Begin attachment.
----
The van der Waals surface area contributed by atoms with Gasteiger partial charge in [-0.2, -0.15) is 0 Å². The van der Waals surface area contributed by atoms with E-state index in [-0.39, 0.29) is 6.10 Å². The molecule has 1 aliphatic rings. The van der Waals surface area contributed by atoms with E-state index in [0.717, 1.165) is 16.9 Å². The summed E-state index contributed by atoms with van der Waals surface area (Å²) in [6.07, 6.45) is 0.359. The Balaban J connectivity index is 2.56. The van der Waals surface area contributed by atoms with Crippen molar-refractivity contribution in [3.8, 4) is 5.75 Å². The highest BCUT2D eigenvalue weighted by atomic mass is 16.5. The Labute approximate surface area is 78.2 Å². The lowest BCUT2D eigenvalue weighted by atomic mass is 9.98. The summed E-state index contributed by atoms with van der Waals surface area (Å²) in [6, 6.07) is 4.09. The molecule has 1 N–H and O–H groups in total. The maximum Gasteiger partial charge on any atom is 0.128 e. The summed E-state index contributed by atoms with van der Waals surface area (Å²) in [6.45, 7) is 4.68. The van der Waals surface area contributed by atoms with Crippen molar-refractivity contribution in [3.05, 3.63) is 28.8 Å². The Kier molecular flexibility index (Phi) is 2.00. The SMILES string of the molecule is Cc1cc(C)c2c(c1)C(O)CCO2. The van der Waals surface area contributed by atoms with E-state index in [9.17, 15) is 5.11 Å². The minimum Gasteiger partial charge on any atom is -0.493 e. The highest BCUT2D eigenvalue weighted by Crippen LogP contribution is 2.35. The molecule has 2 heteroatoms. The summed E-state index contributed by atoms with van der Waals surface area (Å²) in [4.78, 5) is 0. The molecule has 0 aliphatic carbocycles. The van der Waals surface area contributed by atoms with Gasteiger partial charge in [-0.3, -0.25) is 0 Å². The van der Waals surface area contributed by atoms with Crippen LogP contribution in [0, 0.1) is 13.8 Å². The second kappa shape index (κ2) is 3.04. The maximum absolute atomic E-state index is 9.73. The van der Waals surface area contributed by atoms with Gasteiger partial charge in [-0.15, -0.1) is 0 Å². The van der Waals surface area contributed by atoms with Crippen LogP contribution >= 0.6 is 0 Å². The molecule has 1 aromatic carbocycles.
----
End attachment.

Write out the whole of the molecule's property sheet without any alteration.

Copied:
The van der Waals surface area contributed by atoms with Gasteiger partial charge in [-0.2, -0.15) is 0 Å². The van der Waals surface area contributed by atoms with E-state index in [-0.39, 0.29) is 6.10 Å². The molecule has 1 aliphatic rings. The van der Waals surface area contributed by atoms with E-state index in [0.717, 1.165) is 16.9 Å². The summed E-state index contributed by atoms with van der Waals surface area (Å²) in [6.07, 6.45) is 0.359. The Balaban J connectivity index is 2.56. The van der Waals surface area contributed by atoms with Crippen molar-refractivity contribution in [3.8, 4) is 5.75 Å². The highest BCUT2D eigenvalue weighted by atomic mass is 16.5. The Labute approximate surface area is 78.2 Å². The lowest BCUT2D eigenvalue weighted by atomic mass is 9.98. The summed E-state index contributed by atoms with van der Waals surface area (Å²) in [6, 6.07) is 4.09. The molecule has 1 N–H and O–H groups in total. The maximum Gasteiger partial charge on any atom is 0.128 e. The summed E-state index contributed by atoms with van der Waals surface area (Å²) in [6.45, 7) is 4.68. The van der Waals surface area contributed by atoms with Crippen molar-refractivity contribution in [3.05, 3.63) is 28.8 Å². The Kier molecular flexibility index (Phi) is 2.00. The SMILES string of the molecule is Cc1cc(C)c2c(c1)C(O)CCO2. The van der Waals surface area contributed by atoms with E-state index in [9.17, 15) is 5.11 Å². The minimum Gasteiger partial charge on any atom is -0.493 e. The highest BCUT2D eigenvalue weighted by Crippen LogP contribution is 2.35. The molecule has 2 heteroatoms. The summed E-state index contributed by atoms with van der Waals surface area (Å²) in [4.78, 5) is 0. The molecule has 0 aliphatic carbocycles. The van der Waals surface area contributed by atoms with Gasteiger partial charge in [-0.3, -0.25) is 0 Å². The van der Waals surface area contributed by atoms with Crippen LogP contribution in [0, 0.1) is 13.8 Å². The second kappa shape index (κ2) is 3.04. The maximum absolute atomic E-state index is 9.73. The van der Waals surface area contributed by atoms with Gasteiger partial charge in [-0.15, -0.1) is 0 Å². The van der Waals surface area contributed by atoms with Crippen LogP contribution >= 0.6 is 0 Å². The molecule has 1 aromatic carbocycles.